If Apple's biggest excitement from the latest iPhone announcement this week is adding dual-cameras and ditching the traditional 3.5mm headphone jack, what is wrong (so to speak) with this picture? The bigger problem may not be with Apple as much as the market and cellphone industry. Has the era of Peak Phone arrived?
Apple, Samsung, and an array of Asian cellphone manufacturers, including Huawei, LG, and Sony, have quickly run through numerous technological advancements. Everyone is offering regular (4.7 inch) and large-sized (5.5 inches plus/minus) devices, with newer/faster/more processors, roughly the same amount of RAM and flash storage, with resolution constantly tweaked upward on each iteration. Durability, more specifically water and dust proofing, is Apple's latest "see, we have it, it is brand new, just ignore the last two generations of Samsung phones that have already done it" catch-up move.
Everyone is making, more or less, the same phone models with more-or-less the same features, with little tweaks to pricing and configurations. Getting a new cell phone is increasingly becomes a matter of when the onboard battery dies or when it is dropped hard enough to make the screen unreadable -- there are a lot of you out there with “gently abused” glass because you don't want/can't shell out for a new expensive phone on anything quicker than a two to three year cycle/service plan.
The tech media passing judgment on the iPhone 7 is a conservative lot for sure. Ditching the 3.5mm headphone jack in favor of (easily losable) wireless earbuds or forcing a wired connection into the Lightning jack has generated a lot of negative buzz and grumbling, but Apple hasn’t helped by describing the move as “Courage.”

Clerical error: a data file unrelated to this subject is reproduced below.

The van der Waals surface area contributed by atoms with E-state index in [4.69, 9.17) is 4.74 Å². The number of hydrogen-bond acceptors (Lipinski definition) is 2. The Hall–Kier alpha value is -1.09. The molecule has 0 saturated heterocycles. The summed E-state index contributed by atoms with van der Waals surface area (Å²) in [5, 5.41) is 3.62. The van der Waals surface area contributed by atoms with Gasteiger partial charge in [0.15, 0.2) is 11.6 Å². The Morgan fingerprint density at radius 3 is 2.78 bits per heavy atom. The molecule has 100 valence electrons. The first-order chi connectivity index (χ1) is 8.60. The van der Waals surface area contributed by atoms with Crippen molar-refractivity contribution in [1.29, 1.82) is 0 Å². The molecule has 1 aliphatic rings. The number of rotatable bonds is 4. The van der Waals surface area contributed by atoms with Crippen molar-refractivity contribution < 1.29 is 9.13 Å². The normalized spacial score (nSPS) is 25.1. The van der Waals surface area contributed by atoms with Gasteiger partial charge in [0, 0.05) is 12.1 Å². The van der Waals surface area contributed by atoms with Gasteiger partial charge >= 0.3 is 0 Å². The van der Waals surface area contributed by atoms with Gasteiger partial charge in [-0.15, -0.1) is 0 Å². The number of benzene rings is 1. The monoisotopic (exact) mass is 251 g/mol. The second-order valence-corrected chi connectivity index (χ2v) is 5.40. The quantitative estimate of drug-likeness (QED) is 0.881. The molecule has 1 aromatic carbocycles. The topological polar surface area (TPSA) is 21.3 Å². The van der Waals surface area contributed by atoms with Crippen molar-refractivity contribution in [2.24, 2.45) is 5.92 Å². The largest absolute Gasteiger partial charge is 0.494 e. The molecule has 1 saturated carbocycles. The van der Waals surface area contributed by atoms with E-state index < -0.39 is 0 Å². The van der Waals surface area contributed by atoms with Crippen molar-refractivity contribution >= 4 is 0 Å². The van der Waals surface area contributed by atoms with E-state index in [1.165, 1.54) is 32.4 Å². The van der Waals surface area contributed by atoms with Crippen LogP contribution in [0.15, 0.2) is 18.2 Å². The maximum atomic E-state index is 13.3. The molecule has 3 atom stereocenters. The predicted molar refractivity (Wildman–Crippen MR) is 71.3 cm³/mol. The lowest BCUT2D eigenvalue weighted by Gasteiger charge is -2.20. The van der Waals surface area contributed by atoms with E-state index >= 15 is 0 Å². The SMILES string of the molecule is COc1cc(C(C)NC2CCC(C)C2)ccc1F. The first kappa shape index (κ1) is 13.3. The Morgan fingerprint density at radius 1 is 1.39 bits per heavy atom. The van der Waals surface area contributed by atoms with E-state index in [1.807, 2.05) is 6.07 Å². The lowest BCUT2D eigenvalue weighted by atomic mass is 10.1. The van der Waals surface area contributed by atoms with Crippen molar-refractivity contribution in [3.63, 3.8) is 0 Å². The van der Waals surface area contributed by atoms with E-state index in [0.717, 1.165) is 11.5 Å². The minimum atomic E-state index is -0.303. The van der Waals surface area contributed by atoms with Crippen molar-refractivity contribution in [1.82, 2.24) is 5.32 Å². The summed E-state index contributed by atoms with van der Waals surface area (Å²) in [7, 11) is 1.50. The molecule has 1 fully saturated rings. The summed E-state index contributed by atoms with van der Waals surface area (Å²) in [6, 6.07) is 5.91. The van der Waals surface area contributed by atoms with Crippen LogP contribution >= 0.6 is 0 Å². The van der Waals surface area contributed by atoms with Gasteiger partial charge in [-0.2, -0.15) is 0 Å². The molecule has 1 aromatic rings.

At some point, something in the mobile phone market has to give, just like the PC and tablet worlds. New $600 to $1000 cell phone prices are pushing existing owners to delay purchasing the latest model, so sale numbers are going start slowing down. Manufacturers are already trying to “crack the code” for making lower cost smartphones to flood the growing markets of Asia and Africa, encouraged by Facebook and Google to reach “the next billion” consumers. Producing lower cost – but still very capable – hardware for developing markets is only ultimately going to drive the cost of high-end cell phones downward.
Consider where innovation is going and expect— apps and broadband. Whether or not people need multi-gig speeds in a device designed to fit in a pocket is an open question, but 5G is going to deliver it so you can get a 4K experience on a five inch screen. Carriers are talking up 5G and how it fits with the Internet of Things (IoT) more than how 5G will deliver new mobile experiences, aside from 5G's potential hook into connected cars.
I'm not saying mobile handset evolution is dead, but it is going to be very, very slow. Motorola-Google couldn't make modular mobile phones work while LG has been poking a stick at swappable parts – nobody is breaking down doors to buy or emulate them.
Apple's biggest strength and weakness has been delivering an optimized device in a particular niche. The Mac, iPod, iPhone, and iPad have all demonstrated Apple's ability to deliver an imagination-capturing device, followed by a slow erosion of leadership and market share as competitors do things faster, better and/or cheaper. The handset market may be reaching maturity and a slow down far more quickly than anyone has anticipated.
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